An unidentified man from Missouri developed a rare infection that caused swollen lesions to develop on the side of his face — and doctors believe it originated from his pet cat.
The 68-year-old man visited his doctor two months after three large and unsightly boils appeared on the right side of his neck, according to a report published in the New England Journal of Medicine. After undergoing blood tests, the man was diagnosed with glandular tularemia, a rare disease caused by the Francisella tularensis bacterium that can lead to fatal pneumonia in more than half of cases.
While the lesions were progressively painful, the man endured them for weeks until he came down with a week-long fever that finally prompted him to seek medical treatment. Doctors at Barnes-Jewish Hospital in St. Louis believe the man initially caught the disease from his outdoor cat, who died just two days before his symptoms appeared. The lumps on the man’s neck were actually the man’s enlarged lymph nodes, which swelled up as the bacterium entered his body.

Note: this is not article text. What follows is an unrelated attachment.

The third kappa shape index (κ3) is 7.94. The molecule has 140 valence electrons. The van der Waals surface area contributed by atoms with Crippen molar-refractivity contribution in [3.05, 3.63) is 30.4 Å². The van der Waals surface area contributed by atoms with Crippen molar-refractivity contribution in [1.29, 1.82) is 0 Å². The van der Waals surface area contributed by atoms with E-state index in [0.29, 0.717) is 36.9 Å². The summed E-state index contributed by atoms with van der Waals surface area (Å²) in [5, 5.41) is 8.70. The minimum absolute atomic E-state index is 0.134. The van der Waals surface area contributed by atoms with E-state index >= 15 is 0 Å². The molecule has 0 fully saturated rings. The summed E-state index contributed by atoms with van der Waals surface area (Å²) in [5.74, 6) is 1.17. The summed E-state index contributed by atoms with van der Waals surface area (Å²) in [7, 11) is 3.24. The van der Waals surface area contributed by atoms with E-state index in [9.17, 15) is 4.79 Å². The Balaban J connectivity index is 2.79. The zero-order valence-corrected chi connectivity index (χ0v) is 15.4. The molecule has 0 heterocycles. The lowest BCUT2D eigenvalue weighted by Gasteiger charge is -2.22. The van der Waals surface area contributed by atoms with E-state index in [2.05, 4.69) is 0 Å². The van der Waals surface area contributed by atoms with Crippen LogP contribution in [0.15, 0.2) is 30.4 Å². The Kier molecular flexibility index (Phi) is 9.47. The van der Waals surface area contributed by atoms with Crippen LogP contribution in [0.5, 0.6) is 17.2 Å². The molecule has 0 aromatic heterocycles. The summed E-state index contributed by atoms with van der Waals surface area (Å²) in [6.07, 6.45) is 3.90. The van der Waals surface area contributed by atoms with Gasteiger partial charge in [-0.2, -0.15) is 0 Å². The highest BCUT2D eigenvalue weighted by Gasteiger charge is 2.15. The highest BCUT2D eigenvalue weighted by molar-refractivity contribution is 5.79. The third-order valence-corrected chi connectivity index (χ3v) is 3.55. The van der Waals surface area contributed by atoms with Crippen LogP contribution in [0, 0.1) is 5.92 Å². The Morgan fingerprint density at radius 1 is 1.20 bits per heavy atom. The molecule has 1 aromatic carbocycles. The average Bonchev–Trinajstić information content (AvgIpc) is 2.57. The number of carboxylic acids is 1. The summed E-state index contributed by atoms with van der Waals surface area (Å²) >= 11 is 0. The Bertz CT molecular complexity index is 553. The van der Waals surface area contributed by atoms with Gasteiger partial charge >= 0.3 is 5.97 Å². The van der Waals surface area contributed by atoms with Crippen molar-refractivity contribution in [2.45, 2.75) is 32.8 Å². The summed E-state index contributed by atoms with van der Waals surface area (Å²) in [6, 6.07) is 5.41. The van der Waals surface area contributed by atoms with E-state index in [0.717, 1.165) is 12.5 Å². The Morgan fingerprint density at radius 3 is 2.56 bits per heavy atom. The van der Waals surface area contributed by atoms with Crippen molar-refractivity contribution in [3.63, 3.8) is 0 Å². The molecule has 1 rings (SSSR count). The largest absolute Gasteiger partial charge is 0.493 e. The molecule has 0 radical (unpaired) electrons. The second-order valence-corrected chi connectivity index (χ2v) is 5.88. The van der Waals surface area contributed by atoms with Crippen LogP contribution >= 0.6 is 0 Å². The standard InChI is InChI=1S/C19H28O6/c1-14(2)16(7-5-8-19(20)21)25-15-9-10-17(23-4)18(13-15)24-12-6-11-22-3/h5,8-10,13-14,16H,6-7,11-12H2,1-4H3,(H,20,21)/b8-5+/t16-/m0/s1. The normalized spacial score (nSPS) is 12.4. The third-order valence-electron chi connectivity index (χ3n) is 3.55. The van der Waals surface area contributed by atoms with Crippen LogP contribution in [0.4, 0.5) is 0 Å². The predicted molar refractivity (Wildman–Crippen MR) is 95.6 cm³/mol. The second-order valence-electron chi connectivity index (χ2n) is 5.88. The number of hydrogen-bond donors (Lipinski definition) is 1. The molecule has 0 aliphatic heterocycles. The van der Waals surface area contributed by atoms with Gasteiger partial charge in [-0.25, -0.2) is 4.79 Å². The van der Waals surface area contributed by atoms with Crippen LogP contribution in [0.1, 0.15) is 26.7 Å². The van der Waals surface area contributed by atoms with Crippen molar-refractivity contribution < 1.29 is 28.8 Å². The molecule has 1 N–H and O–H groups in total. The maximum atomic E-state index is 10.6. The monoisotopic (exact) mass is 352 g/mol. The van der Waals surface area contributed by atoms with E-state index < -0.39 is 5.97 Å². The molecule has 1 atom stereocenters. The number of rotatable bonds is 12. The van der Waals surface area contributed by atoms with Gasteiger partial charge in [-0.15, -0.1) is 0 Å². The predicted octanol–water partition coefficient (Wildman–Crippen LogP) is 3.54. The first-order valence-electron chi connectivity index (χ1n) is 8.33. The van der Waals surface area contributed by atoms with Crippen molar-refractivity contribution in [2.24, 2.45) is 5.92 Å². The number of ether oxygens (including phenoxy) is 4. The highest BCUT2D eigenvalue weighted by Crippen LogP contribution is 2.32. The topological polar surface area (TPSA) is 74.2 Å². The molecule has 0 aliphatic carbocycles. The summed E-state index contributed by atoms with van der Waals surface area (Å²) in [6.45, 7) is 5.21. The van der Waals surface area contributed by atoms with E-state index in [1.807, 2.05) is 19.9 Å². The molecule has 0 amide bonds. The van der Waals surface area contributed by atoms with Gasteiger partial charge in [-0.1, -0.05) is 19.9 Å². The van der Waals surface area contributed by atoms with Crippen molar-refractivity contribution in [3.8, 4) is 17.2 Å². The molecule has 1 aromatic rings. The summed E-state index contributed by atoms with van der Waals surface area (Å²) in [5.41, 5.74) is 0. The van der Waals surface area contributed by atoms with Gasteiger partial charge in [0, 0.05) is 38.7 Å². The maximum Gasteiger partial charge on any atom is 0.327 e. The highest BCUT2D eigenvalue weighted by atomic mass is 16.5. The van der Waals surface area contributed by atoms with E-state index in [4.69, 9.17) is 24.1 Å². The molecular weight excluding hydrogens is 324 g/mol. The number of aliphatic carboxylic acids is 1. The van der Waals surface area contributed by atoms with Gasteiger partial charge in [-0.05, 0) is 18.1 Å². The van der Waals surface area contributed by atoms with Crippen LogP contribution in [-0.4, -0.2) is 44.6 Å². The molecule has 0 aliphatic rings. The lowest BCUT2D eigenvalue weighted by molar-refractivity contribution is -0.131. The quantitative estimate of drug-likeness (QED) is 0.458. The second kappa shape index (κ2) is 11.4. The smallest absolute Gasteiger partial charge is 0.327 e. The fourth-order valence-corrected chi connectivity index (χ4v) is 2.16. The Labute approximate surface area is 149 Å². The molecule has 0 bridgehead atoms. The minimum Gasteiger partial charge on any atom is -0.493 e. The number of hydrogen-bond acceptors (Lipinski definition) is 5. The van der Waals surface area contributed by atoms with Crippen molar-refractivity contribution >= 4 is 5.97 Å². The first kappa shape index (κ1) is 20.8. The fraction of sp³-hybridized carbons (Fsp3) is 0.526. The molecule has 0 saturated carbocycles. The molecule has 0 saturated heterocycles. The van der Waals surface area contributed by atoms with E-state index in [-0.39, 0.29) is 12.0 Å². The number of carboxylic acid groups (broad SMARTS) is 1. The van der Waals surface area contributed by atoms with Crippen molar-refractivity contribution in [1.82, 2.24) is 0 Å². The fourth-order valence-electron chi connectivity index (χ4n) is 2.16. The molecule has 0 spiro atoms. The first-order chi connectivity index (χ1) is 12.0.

“Domestic cats can become infected through the consumption of infected prey and can transmit the bacteria to humans,” the Journal reports.
According to the Centers for Disease Control and Prevention, humans can catch the bacterium when they handle an infected animal or drink contaminated water. Interestingly enough, the bacteria can also be passed to humans through the air, which can occur during landscaping activities, such as when a tractor or lawnmower runs over an infected animal.
Rabbits and rodents are especially susceptible to the bacteria, which can cause them to die off in large numbers when an outbreak occurs.
Symptoms can appear anywhere between three and five days to two weeks after a person is infected, Mayo Clinic says. Signs of the disease include swollen and painful lymph glands, fevers, chills, headaches and exhaustion.
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Andrej Spec, a co-author of the report, while the man’s cat had feline tularemia, she was misdiagnosed with feline leukemia by a veterinarian who did not perform proper laboratory testing. In turn, the man likely became infected by the F. tularensis bacterium while administering the cancer medication to the feline.
Fortunately, the man was treated with doxycycline, an antibiotic, and made a full recovery within four weeks. His case now serves as a reminder of immediately seeking medical attention when unfamiliar symptoms appear.